For quite some time, urban sociology has been conceptualizing cities as places of tense mass society and infrastructural challenges, but also of a particular urban competence in coping with inequalities and insecurities. Due to the coexistence of multiple realities, people in the city are constantly required to negotiate conflicts and handle with discriminations (Lefebvre 2003; Mollenkopf/Castells 1991). Based on the recent critique of the post-political society by Jacques Rancière and others (Rancière 1998; Agamben et al. 2009), I argue in favour of an acknowledgement and even revitalisation of citizens’ participation as part of deeply democratic mode of existence. One question is: Do the social movements that came up with the urban distortions, e.g. the Right to the City movement, provide an alternative to the mere ‘particitainment’ that is often granted by local governments and by the nation-state? Will there be a possibility for more justice through reducing social inequalities? Against the background of these issues, I discuss empirical findings of the research project VERSS ("Aspects of a just distribution of security in the city"). Principal aims of the project are to figure out how justice and security are produced and distributed throughout urban areas, and how people perceive and affect local security policy, e.g. the reshaping of public spaces. Therefore we conducted interviews with people who are involved in citizens’ initiatives with a scope on justice and security. In my presentation I will discuss to what extent and under which conditions different kinds of citizens’ participation affect the perception of (In-)Equality and how this structures urban life in a future perspective.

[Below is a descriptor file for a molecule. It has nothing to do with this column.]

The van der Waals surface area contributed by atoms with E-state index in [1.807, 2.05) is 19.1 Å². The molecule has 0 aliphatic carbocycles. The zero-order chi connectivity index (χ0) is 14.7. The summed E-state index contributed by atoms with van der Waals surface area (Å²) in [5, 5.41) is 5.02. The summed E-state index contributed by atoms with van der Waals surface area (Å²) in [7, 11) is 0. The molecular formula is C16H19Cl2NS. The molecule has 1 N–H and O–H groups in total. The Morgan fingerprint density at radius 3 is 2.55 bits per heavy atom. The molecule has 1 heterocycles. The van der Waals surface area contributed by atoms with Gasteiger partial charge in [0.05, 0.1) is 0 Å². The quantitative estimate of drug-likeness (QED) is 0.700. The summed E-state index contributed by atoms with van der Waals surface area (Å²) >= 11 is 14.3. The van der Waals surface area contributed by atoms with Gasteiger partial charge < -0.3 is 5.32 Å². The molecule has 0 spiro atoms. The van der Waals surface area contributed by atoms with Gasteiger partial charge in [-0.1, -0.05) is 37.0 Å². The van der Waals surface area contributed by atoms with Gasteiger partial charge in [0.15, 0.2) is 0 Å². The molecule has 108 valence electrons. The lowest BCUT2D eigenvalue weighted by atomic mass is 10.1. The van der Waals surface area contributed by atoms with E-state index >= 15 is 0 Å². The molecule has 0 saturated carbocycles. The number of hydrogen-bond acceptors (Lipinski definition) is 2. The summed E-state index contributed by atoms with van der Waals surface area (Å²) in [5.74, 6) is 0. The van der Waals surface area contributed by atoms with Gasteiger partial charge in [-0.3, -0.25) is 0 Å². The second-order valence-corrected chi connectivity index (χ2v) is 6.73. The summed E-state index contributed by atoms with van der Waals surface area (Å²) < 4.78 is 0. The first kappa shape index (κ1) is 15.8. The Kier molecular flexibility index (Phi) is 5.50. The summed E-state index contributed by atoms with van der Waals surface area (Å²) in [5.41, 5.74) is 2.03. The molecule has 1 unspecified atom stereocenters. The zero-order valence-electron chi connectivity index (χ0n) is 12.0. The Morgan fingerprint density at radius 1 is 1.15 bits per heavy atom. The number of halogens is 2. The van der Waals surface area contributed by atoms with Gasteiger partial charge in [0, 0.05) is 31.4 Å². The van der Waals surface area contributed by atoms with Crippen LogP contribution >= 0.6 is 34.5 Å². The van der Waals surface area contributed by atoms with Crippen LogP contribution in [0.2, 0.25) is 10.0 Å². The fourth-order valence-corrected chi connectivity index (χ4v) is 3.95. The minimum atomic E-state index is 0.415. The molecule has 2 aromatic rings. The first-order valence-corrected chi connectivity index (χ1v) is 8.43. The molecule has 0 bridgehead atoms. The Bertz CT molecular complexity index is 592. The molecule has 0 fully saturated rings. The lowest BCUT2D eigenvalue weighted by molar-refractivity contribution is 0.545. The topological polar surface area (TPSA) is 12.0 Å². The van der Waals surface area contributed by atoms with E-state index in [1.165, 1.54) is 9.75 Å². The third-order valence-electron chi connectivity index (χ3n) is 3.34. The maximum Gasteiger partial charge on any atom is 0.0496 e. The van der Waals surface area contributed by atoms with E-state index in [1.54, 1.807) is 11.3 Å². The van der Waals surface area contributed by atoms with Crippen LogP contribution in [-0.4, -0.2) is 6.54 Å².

Agamben, Giorgio et al. (2009): Démocratie, dans quel état. Paris.
Lefebvre, Henri (2003): The Urban Revolution. Minneapolis.
Mollenkopf, John H./Castells, Manuel (1991) (Eds.): Dual City: Restructuring New York. New York.
Rancière, Jacques (1998): Disagreement. Politics and Philosophy. Minneapolis.